Historical records matching James Z. George, U.S. Senator
About James Z. George, U.S. Senator
James Zachariah George (October 20, 1826 – August 14, 1897) was an American military officer, lawyer, writer, and politician. He was known as Mississippi's "Great Commoner."
James Z. George was born in Monroe County, Georgia, but moved to Mississippi when his widowed mother remarried. He served as a private in the Mexican-American War under Colonel Jefferson Davis. On his return, George studied law and was admitted to the bar. In 1854 he became a reporter of the Supreme Court of Mississippi and, over the next 20 years, George prepared a 10-volume digest of its cases.
As a member of the Mississippi Secession Convention, George signed the Ordinance of Secession. A Confederate colonel of the 5th Mississippi Cavalry during the Civil War, he was captured twice and spent two years in a prisoner of war camp, where he conducted a law course for his fellow captives.
After the war, he returned to Mississippi and resumed the practice of law. In 1879 he was appointed to the Supreme Court of Mississippi and immediately was chosen chief justice by his colleagues.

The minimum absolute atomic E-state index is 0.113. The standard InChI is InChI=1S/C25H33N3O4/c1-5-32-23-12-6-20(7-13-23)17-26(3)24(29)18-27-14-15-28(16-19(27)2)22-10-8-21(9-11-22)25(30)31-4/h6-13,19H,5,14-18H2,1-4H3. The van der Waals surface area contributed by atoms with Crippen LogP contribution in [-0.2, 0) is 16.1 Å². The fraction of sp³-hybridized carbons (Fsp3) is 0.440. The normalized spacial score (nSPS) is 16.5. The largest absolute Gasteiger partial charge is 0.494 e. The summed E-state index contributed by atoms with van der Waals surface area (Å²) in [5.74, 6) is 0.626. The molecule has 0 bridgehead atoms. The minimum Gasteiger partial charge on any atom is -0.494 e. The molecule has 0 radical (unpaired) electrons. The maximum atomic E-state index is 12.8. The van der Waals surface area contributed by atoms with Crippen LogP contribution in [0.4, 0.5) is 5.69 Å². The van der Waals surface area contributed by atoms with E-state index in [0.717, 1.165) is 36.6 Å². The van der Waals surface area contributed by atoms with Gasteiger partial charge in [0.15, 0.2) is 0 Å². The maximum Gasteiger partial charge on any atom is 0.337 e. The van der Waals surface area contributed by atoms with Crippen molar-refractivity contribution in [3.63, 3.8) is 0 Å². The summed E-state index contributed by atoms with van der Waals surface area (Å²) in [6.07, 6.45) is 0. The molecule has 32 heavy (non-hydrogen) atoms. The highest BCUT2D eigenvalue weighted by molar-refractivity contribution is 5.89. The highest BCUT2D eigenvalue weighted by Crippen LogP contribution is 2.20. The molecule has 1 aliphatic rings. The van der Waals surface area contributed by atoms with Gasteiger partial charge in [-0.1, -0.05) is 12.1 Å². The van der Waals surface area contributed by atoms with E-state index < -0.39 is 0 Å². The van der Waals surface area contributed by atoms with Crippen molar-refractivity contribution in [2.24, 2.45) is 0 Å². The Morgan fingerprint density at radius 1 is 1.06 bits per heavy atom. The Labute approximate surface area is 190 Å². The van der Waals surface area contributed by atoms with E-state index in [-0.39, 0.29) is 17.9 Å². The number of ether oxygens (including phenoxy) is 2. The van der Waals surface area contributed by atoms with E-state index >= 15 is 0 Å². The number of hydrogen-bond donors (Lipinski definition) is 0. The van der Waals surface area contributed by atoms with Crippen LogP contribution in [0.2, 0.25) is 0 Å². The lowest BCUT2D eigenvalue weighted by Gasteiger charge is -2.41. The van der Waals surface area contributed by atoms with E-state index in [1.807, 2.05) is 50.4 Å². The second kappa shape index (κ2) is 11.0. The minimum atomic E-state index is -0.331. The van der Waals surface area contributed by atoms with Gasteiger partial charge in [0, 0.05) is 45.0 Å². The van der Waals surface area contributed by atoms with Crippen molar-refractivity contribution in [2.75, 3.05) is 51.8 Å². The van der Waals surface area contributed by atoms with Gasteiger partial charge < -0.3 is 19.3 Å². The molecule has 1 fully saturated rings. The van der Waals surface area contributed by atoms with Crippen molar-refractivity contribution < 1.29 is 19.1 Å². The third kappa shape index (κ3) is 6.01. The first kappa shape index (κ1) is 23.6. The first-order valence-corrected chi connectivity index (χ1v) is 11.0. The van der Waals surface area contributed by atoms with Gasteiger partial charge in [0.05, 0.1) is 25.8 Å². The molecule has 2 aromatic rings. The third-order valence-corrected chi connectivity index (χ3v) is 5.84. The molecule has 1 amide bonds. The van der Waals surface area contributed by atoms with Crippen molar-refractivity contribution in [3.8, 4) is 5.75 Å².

From 1881 until his death, George represented Mississippi in the United States Senate, where he was recognized for his skills in debate, helped frame the future Sherman Anti-Trust Act, introduced the bill for agricultural college experiment stations, and encouraged the establishment of the Department of Agriculture. He also served as a member of the Mississippi Constitutional Convention of 1890 and successfully defended the constitution before the Senate and the Supreme Court.
George died in Mississippi City, Mississippi, where he had gone for health treatment. He is buried, along with his wife, Elizabeth Brooks (Young) George, in Evergreen Cemetery in North Carrollton, Mississippi. George's wife Elizabeth was the granddaughter of Col. William Martin Jr. of Tennessee, and the great-granddaughter of General Joseph Martin, an early Virginia explorer and Revolutionary War commander.
In 1931, the state of Mississippi donated a bronze statue of George to the United States Capitol's National Statuary Hall Collection.
The J. Z. George High School in North Carrollton, Mississippi is named in his honor, which is less than two miles from his burial place. In addition, George County, Mississippi, is also named in his honor.